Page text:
Our Civil War was fought between the capitalist North and the feudal South. The North had railroads connecting the major cities. The South had railroads going only to the sea to deliver cotton. The slave economy was beginning to break down, and slaves were being "sold down the river." The major crop sold to Britain was not cotton, but wheat. The invention of the McCormick reaper made it possible for the free farmers of the North to produce and harvest large amounts of wheat. That may be one of reasons the British did not enter the war. In the end, the South was bereft of supplies and manpower and forced to surrender. In this case, capitalism trumped the alternative: a feudal plantation system.
Abraham Lincoln understood the concept that capitalism worked.
Max Weber's "The Protestant Ethic and the Spirit of Capitalism" showed that Protestants have a religious reason for participating in capitalism. Since almost everyone is preordained to be doomed because of original sin, the only way to know if one was select (not doomed) was to be a successful capitalist. No one who was select could possibly be a failure: a fundamental reason to work and succeed. Weber said that Jews and the Chinese also had the spirit of capitalism. This spirit was simply to work and reap the benefits.
It is my theory that the French Revolution might not have occurred if Louis XIV had not killed or deported the Protestants, who were the capitalists of that time, thus abrogating the Treaty of Nantes. By the time Louis XVI came along, he was without funds, and he had an immense court of aristocratic parasites. He called the Estates General to get funds, and the rest is history. The Protestants would have come in handy.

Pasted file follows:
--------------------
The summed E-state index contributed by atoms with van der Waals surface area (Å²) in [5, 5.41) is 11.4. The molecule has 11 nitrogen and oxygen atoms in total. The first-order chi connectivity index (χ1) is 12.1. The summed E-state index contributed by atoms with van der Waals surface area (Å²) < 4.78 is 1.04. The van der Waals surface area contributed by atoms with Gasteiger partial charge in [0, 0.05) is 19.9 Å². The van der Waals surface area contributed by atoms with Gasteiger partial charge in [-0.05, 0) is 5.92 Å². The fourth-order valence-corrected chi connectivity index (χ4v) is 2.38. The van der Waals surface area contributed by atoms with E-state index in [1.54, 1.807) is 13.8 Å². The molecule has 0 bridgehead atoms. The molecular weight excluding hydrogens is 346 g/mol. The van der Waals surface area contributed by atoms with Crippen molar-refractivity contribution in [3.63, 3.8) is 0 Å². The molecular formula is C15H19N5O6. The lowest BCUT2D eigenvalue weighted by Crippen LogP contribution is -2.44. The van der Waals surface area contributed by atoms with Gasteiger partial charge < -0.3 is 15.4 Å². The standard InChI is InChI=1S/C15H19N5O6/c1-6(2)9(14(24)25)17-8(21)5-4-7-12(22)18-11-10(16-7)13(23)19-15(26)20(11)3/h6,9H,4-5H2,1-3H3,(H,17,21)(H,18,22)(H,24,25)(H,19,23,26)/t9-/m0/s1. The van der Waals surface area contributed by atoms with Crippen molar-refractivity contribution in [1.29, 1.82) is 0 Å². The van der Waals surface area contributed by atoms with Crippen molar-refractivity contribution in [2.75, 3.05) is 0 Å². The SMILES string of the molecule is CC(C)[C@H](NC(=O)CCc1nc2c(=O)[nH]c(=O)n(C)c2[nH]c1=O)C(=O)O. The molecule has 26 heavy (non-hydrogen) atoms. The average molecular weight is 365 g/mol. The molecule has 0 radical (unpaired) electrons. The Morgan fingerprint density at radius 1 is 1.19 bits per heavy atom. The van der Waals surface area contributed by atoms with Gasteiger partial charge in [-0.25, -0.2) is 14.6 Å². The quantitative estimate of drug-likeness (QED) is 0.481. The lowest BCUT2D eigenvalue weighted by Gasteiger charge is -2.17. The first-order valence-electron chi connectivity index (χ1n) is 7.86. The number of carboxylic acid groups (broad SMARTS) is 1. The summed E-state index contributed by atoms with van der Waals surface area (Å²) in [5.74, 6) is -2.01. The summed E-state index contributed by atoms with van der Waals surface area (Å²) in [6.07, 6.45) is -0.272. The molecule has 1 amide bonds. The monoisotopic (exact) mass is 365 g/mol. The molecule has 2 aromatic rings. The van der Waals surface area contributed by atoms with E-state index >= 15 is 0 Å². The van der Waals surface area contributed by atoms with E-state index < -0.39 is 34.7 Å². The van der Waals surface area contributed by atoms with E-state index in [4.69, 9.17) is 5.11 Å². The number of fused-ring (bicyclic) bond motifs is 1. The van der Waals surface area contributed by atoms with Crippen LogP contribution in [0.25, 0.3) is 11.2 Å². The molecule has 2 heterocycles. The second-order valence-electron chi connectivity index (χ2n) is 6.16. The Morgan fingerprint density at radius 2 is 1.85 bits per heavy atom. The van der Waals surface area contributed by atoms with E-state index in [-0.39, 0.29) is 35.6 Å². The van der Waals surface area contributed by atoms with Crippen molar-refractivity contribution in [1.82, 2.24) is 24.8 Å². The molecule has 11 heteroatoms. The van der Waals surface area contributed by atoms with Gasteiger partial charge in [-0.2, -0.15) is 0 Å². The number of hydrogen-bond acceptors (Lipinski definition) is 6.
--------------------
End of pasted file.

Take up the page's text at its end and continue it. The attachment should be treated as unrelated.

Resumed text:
The socialist communities like Robert Owens' New Landmark in Scotland and New Harmony in Indiana, and Nashoba in Tennessee and others, all failed. Sharing everything goes against human nature.
Ralph Peters says that capitalism is the most effective system in bringing the best quality of life and the greatest amount of human freedom. It is the best system humanity has devised for sharing wealth and producing happiness.
Immanuel Kant reasoned that happiness should not be an ultimate goal of mankind. He said that cows chewing their cuds in the field are happy. There is a moral goal for human beings (a categorical imperative) way beyond being happy. I would say that without happiness, man cannot aspire toward ethical behavior. A miserable person does not have much incentive to do the right thing. Happiness is a corollary of capitalism.
Winston Churchill said, "The inherent vice of capitalism is the unequal sharing of its blessings. The inherent blessing of socialism is the equal sharing of its miseries."
We learn from Friedrich Von Hayek, who discredited socialist planning as not working because "the information encapsulated in market prices, was too complex for even the most sophisticated planner to know." A price developed in the marketplace is the best communication device for capitalist success.
As we have seen, private property brings prosperity to society. Public sharing of property brings failure and degradation.
A market economy based on private property, buttressed by the rule of law, is truly the best environment for mankind. People will work harder and with ingenuity if they know they have earned rewards from that labor. When the rewards are given to them for nothing, there is frustration and despair, much as the ancient Israelites evinced over the manna. Capitalism benefits more people than any other economic system. Opportunities to work for oneself and reap the rewards are a basic human aspiration.
After all, it's in the Bible.